Break the Ice and Sprinkle the Seed

I am very happy to take part in the Blog Carnival; mainly for two reasons- it’s my first time I take part in such a carnival, and it’s hosted by Eva Büyüksimkeşyan, a great educator who contributes a lot to her students and to the ELT World. I came across Eva in Blogathon run by the British Council, in February, this year. At that time, I had very little knowledge about blogging and tweeting. It was actually the great friendship I had established with the blog-athletes that got me into the spirit of blogging. My special thanks go to Eva who has instantaneously provided me with help and support at all times. As the new academic year is about to begin, I was thinking of blogging about warmers.  Seeing that Eva was hosting the 24th edition of ESL/EFL/ELL Blog Carnival on 1st of September, I decided to contribute as well. So here we go…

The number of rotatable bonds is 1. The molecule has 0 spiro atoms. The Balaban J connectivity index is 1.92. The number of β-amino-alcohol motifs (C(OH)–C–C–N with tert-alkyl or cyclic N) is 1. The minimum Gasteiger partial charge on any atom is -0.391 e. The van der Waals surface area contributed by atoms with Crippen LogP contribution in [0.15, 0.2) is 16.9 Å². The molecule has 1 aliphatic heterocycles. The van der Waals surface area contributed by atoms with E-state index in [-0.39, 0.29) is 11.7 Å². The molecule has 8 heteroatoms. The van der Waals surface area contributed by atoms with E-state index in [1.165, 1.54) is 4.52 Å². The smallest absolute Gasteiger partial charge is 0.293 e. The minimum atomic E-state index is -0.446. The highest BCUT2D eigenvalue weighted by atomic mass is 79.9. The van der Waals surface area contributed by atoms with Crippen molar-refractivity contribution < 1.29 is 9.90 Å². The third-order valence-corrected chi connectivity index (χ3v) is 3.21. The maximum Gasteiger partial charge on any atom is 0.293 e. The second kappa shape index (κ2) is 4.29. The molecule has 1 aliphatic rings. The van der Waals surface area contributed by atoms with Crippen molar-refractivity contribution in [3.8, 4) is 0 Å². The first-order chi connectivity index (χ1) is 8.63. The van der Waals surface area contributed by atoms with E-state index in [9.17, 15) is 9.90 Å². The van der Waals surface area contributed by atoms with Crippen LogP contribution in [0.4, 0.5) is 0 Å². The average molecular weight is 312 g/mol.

[Picture- Courtesy of MarcelGermain]

The first hours of teaching are the most important moments because that is the time when we sprinkle the seed of rapport– “the establishment of common ground of a comfort zone where two or more people can mentally join together ” (Boothman,2005).  No matter how qualified we are as teachers, without rapport, we are unlikely to set up a conductive learning environment. As Boothman (2005) states,” rapport is the lubricant that allows social exchanges to flow smoothly”. Therefore, on the very first day of our classes we need to ‘sprinkle the seeds of rapport’ to ensure that every learner feels comfortable and prepared to learn as part of a group.



Seeds of rapport:

  • Possessing a positive body language,
  • Speaking in a friendly tone and using positive language,
  • Smiling,